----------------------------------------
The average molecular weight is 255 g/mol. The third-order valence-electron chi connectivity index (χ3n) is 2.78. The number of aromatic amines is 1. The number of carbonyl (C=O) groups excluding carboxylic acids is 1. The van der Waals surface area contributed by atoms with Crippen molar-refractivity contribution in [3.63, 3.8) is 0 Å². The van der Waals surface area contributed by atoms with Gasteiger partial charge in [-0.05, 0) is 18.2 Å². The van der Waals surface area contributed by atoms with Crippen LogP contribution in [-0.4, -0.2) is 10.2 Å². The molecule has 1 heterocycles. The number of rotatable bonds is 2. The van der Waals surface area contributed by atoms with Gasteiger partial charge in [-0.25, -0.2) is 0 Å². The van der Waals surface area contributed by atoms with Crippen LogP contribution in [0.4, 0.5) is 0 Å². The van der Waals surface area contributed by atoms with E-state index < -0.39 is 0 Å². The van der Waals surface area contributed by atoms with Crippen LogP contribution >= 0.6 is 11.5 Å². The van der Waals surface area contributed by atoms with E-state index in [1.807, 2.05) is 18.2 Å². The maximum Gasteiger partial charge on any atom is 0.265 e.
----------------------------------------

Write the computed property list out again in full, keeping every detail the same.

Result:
The average molecular weight is 255 g/mol. The third-order valence-electron chi connectivity index (χ3n) is 2.78. The number of aromatic amines is 1. The number of carbonyl (C=O) groups excluding carboxylic acids is 1. The van der Waals surface area contributed by atoms with Crippen molar-refractivity contribution in [3.63, 3.8) is 0 Å². The van der Waals surface area contributed by atoms with Gasteiger partial charge in [-0.05, 0) is 18.2 Å². The van der Waals surface area contributed by atoms with Crippen LogP contribution in [-0.4, -0.2) is 10.2 Å². The molecule has 1 heterocycles. The number of rotatable bonds is 2. The van der Waals surface area contributed by atoms with Gasteiger partial charge in [-0.25, -0.2) is 0 Å². The van der Waals surface area contributed by atoms with Crippen LogP contribution in [0.4, 0.5) is 0 Å². The van der Waals surface area contributed by atoms with E-state index < -0.39 is 0 Å². The van der Waals surface area contributed by atoms with Crippen LogP contribution >= 0.6 is 11.5 Å². The van der Waals surface area contributed by atoms with E-state index in [1.807, 2.05) is 18.2 Å². The maximum Gasteiger partial charge on any atom is 0.265 e.